Troy Staton has been cutting hair since he was 13. He started on his mother’s porch. Then he began hanging around local barber shops. One of those barbers encouraged him to get formal training through the Westside Skills Center. After that, he studied under some of the city’s best known and best loved master barbers.
“You ever watch those old karate movies? That’s pretty much my story,” Staton says. “I went from master to master, and each one taught me something, instilled something in me. Then, I became the student that had something from each master.”
Barbershops have always been central to Staton’s own life, but he sees their significance throughout the community as cultural cornerstone. “Historically, being a barber or a beautician was one of the first jobs a person could have coming out of slavery or share cropping,” he explains. “That’s why you see so many influential Black people—politicians, businesspeople, lawyers—their parents were often barbers.”
When he opened up his first shop, New Beginnings, it happened to be nestled between an elementary school and an alternative high school. He started bringing art into his barbershop to show the kids and broaden their horizons, but he soon realized it was helping the whole community. Eventually, these exhibitions turned into the LuvsArt project, and Staton was showcasing some of the city’s finest African American artists in his shop.
Over the years, as Staton became more engaged in community work through community associations and other outreach programs, he realized there were so many needs, especially when looking at the health disparities in the Black community. About five years ago, he started working with Kaiser Permanente to pilot a program to offer health screenings at New Beginnings. The first year they did 117 screenings. The second year they expanded the program to include two other barbershops and two salons, conducting more than 1,000 screenings. This past year, before COVID-19 hit, the program did more than 5,000 screenings across the five participating shops.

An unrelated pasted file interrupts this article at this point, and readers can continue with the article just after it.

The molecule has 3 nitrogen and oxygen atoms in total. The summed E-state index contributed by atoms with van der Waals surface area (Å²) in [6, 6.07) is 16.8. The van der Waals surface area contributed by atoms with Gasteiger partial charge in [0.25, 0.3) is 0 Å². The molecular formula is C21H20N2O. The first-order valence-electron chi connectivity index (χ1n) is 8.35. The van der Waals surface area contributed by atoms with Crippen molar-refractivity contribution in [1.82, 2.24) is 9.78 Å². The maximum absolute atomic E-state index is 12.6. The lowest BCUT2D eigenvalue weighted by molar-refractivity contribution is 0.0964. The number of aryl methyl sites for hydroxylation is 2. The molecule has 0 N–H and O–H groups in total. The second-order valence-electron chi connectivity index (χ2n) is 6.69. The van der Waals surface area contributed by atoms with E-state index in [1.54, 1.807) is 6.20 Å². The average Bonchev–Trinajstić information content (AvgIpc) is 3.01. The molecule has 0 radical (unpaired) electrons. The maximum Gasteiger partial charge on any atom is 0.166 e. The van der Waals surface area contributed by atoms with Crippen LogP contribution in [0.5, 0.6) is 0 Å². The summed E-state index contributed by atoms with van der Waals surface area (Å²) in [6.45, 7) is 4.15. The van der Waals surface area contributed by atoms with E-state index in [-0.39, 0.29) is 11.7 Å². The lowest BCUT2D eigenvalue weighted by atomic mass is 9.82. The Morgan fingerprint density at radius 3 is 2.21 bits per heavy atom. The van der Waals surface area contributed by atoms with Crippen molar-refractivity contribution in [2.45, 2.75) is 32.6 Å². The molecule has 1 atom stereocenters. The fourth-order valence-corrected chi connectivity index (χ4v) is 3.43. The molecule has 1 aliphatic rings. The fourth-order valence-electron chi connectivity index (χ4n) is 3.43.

Bringing resources into the community and making them accessible is the idea behind More Than a Shop. In partnership with groups like Kaiser Permanente, the Enoch Pratt, and others, More Than a Shop works across a citywide network of 12 barbershops and salons. They address issues in the community, including health disparities, food deserts, literacy, trauma-informed care, teen sexual awareness, and elder abuse. As part of the OSI Community Fellowship, Staton will continue to build the network and the resources it offers.
“I have quite a few other friends that are OSI Community Fellows, and I have seen the work that they have done—connections to resources and the network that comes with that,” says Staton. “From what I have seen, I believe I can get a lot more done being part of the OSI network.”
While he works to scale up his citywide network, he sees this as a model that can be replicated in other cities and communities across the country.
“Barbers listen to people all day. We already understand the issues in our communities. And we’re trusted,” says Staton. “If we can educate the barbers and the beauticians, then we can educate the community.”